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The effect of invasive seaweed (Eucheuma spp.) and tankage, as a soil amendment, on sweet potato growth in two Hawaiian soils
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|Title:||The effect of invasive seaweed (Eucheuma spp.) and tankage, as a soil amendment, on sweet potato growth in two Hawaiian soils|
|Authors:||Cadby, Jeana Yoshiko|
potassium soil amendment
|Issue Date:||Dec 2014|
|Publisher:||[Honolulu] : [University of Hawaii at Manoa], [December 2014]|
|Abstract:||Sustainable agriculture practices apply management ideals that include a diverse assembly of farming methods, usually with a reduced reliance on purchased inputs. In Hawaiʻi, some foreign aquatic non-indigenous invasive seaweed species have established in high abundances, especially around the most populous island of O'ahu. Seaweed and seaweed products have been historically utilized in agriculture, and seaweed, kelp and macroalgae have been previously collected for use as a soil amendment for centuries. One of the attractive features of the non-native invasive seaweeds that are harvested on O'ahu is the apparent high K obtainability. Sweet potato grown in two Hawaiʻian soils and amended with invasive seaweed (Eucheuma spp.) demonstrate adequate plant quality when compared to control treatments.|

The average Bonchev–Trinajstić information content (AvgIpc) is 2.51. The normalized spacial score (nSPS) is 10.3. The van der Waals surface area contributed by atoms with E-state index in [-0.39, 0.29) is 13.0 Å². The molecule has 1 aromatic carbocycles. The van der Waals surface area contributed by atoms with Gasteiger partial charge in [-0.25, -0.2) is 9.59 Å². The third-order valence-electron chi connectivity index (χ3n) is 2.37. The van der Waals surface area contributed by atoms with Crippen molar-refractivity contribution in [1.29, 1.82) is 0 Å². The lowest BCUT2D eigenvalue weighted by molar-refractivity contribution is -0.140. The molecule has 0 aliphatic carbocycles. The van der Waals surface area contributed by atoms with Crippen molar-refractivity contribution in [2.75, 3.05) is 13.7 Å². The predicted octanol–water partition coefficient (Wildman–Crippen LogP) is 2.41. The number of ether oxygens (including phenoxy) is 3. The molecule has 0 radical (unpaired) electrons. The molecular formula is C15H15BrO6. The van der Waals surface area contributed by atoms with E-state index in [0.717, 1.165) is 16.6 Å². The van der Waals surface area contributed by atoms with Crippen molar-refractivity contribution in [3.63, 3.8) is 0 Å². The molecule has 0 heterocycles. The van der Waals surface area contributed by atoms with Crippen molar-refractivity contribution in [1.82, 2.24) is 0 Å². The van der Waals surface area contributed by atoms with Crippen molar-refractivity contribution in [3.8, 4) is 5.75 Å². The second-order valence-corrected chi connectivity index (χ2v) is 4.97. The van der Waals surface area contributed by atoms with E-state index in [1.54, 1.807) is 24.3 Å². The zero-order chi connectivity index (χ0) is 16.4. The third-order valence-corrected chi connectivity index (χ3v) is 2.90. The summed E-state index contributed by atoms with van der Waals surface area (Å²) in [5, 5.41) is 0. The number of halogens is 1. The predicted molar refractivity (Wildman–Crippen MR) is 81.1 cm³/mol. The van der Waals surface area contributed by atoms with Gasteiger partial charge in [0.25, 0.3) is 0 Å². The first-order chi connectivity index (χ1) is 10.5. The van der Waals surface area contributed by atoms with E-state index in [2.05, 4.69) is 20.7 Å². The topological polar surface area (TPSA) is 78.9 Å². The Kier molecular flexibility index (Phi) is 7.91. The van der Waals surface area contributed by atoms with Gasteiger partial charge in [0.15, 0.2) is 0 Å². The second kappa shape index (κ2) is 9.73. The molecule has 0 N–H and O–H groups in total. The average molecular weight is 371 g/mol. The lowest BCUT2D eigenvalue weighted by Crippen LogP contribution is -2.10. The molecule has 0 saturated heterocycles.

|Description:||M.S. University of Hawaii at Manoa 2014.|
Includes bibliographical references.
|Rights:||All UHM dissertations and theses are protected by copyright. They may be viewed from this source for any purpose, but reproduction or distribution in any format is prohibited without written permission from the copyright owner.|
|Appears in Collections:||M.S. - Tropical Plant and Soil Sciences|
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